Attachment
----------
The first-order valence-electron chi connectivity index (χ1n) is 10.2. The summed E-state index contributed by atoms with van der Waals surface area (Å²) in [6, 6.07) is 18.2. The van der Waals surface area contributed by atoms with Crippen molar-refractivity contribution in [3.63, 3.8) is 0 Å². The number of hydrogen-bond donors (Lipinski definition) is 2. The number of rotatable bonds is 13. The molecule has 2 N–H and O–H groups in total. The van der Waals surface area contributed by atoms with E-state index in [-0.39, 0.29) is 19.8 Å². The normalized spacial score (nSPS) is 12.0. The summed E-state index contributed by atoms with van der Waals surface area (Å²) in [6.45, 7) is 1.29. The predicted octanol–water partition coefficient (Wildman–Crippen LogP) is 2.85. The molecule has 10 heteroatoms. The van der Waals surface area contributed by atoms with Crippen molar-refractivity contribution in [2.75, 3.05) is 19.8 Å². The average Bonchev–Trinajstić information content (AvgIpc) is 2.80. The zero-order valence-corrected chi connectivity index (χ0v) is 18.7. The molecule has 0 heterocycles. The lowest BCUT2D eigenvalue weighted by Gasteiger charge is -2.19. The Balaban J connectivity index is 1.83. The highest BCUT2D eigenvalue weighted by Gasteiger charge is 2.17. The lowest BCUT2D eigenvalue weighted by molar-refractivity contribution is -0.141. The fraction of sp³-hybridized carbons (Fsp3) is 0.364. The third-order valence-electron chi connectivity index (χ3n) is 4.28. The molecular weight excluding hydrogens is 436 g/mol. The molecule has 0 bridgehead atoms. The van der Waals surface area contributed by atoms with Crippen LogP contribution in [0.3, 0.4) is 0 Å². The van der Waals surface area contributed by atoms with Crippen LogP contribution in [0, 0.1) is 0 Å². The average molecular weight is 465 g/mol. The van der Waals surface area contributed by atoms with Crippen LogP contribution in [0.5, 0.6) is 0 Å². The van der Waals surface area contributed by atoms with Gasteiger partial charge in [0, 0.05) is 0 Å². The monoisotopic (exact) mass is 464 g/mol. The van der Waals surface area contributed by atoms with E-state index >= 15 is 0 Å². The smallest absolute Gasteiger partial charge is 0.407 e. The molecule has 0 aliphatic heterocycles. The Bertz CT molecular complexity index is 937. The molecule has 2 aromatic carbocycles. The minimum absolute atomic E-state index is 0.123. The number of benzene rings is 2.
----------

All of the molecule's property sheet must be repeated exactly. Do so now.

The first-order valence-electron chi connectivity index (χ1n) is 10.2. The summed E-state index contributed by atoms with van der Waals surface area (Å²) in [6, 6.07) is 18.2. The van der Waals surface area contributed by atoms with Crippen molar-refractivity contribution in [3.63, 3.8) is 0 Å². The number of hydrogen-bond donors (Lipinski definition) is 2. The number of rotatable bonds is 13. The molecule has 2 N–H and O–H groups in total. The van der Waals surface area contributed by atoms with E-state index in [-0.39, 0.29) is 19.8 Å². The normalized spacial score (nSPS) is 12.0. The summed E-state index contributed by atoms with van der Waals surface area (Å²) in [6.45, 7) is 1.29. The predicted octanol–water partition coefficient (Wildman–Crippen LogP) is 2.85. The molecule has 10 heteroatoms. The van der Waals surface area contributed by atoms with Crippen molar-refractivity contribution in [2.75, 3.05) is 19.8 Å². The average Bonchev–Trinajstić information content (AvgIpc) is 2.80. The zero-order valence-corrected chi connectivity index (χ0v) is 18.7. The molecule has 0 heterocycles. The lowest BCUT2D eigenvalue weighted by Gasteiger charge is -2.19. The Balaban J connectivity index is 1.83. The highest BCUT2D eigenvalue weighted by Gasteiger charge is 2.17. The lowest BCUT2D eigenvalue weighted by molar-refractivity contribution is -0.141. The fraction of sp³-hybridized carbons (Fsp3) is 0.364. The third-order valence-electron chi connectivity index (χ3n) is 4.28. The molecular weight excluding hydrogens is 436 g/mol. The molecule has 0 bridgehead atoms. The van der Waals surface area contributed by atoms with Crippen LogP contribution in [0.3, 0.4) is 0 Å². The van der Waals surface area contributed by atoms with Crippen LogP contribution in [0, 0.1) is 0 Å². The average molecular weight is 465 g/mol. The van der Waals surface area contributed by atoms with Crippen LogP contribution in [0.5, 0.6) is 0 Å². The van der Waals surface area contributed by atoms with Gasteiger partial charge in [0, 0.05) is 0 Å². The monoisotopic (exact) mass is 464 g/mol. The van der Waals surface area contributed by atoms with E-state index >= 15 is 0 Å². The smallest absolute Gasteiger partial charge is 0.407 e. The molecule has 0 aliphatic heterocycles. The Bertz CT molecular complexity index is 937. The molecule has 2 aromatic carbocycles. The minimum absolute atomic E-state index is 0.123. The number of benzene rings is 2.